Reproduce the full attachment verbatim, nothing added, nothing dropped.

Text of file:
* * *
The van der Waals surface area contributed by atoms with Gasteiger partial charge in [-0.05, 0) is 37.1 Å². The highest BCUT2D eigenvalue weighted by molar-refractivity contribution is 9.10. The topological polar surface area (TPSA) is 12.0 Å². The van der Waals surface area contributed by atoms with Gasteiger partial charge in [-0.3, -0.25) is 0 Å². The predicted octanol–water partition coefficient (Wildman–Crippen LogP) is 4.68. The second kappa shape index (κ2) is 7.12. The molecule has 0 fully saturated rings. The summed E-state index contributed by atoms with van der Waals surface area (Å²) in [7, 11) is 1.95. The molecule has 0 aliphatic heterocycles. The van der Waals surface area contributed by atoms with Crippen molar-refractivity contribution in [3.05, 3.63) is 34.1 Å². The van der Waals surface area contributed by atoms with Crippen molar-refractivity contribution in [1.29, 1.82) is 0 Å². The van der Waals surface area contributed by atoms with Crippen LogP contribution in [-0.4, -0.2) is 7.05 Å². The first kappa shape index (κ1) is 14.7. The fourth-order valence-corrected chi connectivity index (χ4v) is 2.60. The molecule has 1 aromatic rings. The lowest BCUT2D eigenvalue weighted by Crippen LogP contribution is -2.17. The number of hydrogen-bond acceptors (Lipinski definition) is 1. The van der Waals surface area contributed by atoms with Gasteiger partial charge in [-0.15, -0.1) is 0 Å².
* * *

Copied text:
The van der Waals surface area contributed by atoms with Gasteiger partial charge in [-0.05, 0) is 37.1 Å². The highest BCUT2D eigenvalue weighted by molar-refractivity contribution is 9.10. The topological polar surface area (TPSA) is 12.0 Å². The van der Waals surface area contributed by atoms with Gasteiger partial charge in [-0.3, -0.25) is 0 Å². The predicted octanol–water partition coefficient (Wildman–Crippen LogP) is 4.68. The second kappa shape index (κ2) is 7.12. The molecule has 0 fully saturated rings. The summed E-state index contributed by atoms with van der Waals surface area (Å²) in [7, 11) is 1.95. The molecule has 0 aliphatic heterocycles. The van der Waals surface area contributed by atoms with Crippen molar-refractivity contribution in [3.05, 3.63) is 34.1 Å². The van der Waals surface area contributed by atoms with Crippen molar-refractivity contribution in [1.29, 1.82) is 0 Å². The van der Waals surface area contributed by atoms with Crippen LogP contribution in [-0.4, -0.2) is 7.05 Å². The first kappa shape index (κ1) is 14.7. The fourth-order valence-corrected chi connectivity index (χ4v) is 2.60. The molecule has 1 aromatic rings. The lowest BCUT2D eigenvalue weighted by Crippen LogP contribution is -2.17. The number of hydrogen-bond acceptors (Lipinski definition) is 1. The van der Waals surface area contributed by atoms with Gasteiger partial charge in [-0.15, -0.1) is 0 Å².